Session: Network Connections: Deepening and Expanding Access to Virtual Field Experiences
Virtual field tripping around volcanoes...what works?
Thursday, August 5, 2021
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Ben Kennedy, Jonathan Davidson and Alex Watson, School of Earth and Environment, University of Canterbury, Christchurch, New Zealand, Alison Jolley, Centre for Tertiary Teaching and Learning, University of Waikato, Waikato, BC, New Zealand, Erik Brogt, Future learning and development, University of Canterbury, Christchurch, New Zealand
School of Earth and Environment, University of Canterbury Christchurch, New Zealand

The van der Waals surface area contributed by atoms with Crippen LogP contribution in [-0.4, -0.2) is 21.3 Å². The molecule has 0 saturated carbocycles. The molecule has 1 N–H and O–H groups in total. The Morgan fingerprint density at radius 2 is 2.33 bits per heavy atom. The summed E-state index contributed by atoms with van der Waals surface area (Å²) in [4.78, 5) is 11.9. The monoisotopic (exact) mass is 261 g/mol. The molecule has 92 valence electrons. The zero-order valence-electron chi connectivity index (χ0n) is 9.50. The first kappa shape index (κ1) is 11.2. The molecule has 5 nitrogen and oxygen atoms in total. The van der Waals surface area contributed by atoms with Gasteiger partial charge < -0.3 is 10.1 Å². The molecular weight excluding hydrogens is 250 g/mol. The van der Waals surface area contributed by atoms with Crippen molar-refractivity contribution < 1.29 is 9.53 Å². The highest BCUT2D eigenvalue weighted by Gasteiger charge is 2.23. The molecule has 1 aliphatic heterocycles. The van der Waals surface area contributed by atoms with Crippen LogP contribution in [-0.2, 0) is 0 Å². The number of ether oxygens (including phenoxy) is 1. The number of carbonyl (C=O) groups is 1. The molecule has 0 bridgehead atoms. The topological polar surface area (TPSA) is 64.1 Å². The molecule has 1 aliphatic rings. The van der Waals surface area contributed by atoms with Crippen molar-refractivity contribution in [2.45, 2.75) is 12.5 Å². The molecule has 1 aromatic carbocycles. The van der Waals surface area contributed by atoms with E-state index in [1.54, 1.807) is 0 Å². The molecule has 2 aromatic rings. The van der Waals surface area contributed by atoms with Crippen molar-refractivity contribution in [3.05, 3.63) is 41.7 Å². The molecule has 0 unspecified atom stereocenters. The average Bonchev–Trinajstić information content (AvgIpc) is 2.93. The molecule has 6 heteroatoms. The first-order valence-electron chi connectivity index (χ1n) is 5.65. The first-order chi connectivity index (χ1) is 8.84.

Background/Question/Methods: For over 10 years, the geoscience education research group at the University of Canterbury has been creating virtual field trips. We have trialed virtual materials that have included fully immersive virtual worlds, 360 videos, bicultural field experiences, and a virtual fieldtrip MOOC. We have used virtual field trips to a) take students to places they would otherwise not be able to go (including to promote equity and access to fieldtrips for students who for whatever reason cannot attend in-person fieldtrips); b) to familiarize students with material before going into the field in order to maximize learning, optimize the valuable time in the field, and/or to try and explain concepts that are difficult to explain in the field; c) and enhance the field experience with digital tools. Our research results from student interviews, focus groups and measures of learning show that students enjoy and engage well with the digital content, although we are still far from the in-person field experience. Results/Conclusions: In this talk we focus on some general recommendations, developed from literature review, 10 years of instructor experience, and student feedback. These recommendations include: (1) Decide what the learning goals of the virtual field trip are in advance, as this will help guide your choice of digital content. (2) Keep technology simple as possible, and make sure you, your students, and your team are confident with the technology. Only add ‘techy’ with learning goals and adds value. (3) Having the course instructor fully integrated with the course design, implementation, and featured in videos, preserves continuity and allows for a good connection to both the people and place. (4) Mutually beneficial relationships with an experienced, multi-disciplinary and invested team can greatly lessen workload and provide longevity to the project. (5)therefore try to provide opportunities for students to learn transferable social skills, develop identities as geoscientists, have fun, explore and connect with peers, course instructor, and a new landscape. We continue to strive to include these elements in our virtual fieldtrips. Looking to the future, we hope to make use of technology that enhances active learning, such as artificial intelligence generated nudges to facilitate interactive engagement with video watching and notetaking. Using these methods, we aim to improve knowledge retention and conceptual understanding development in a virtual field environment.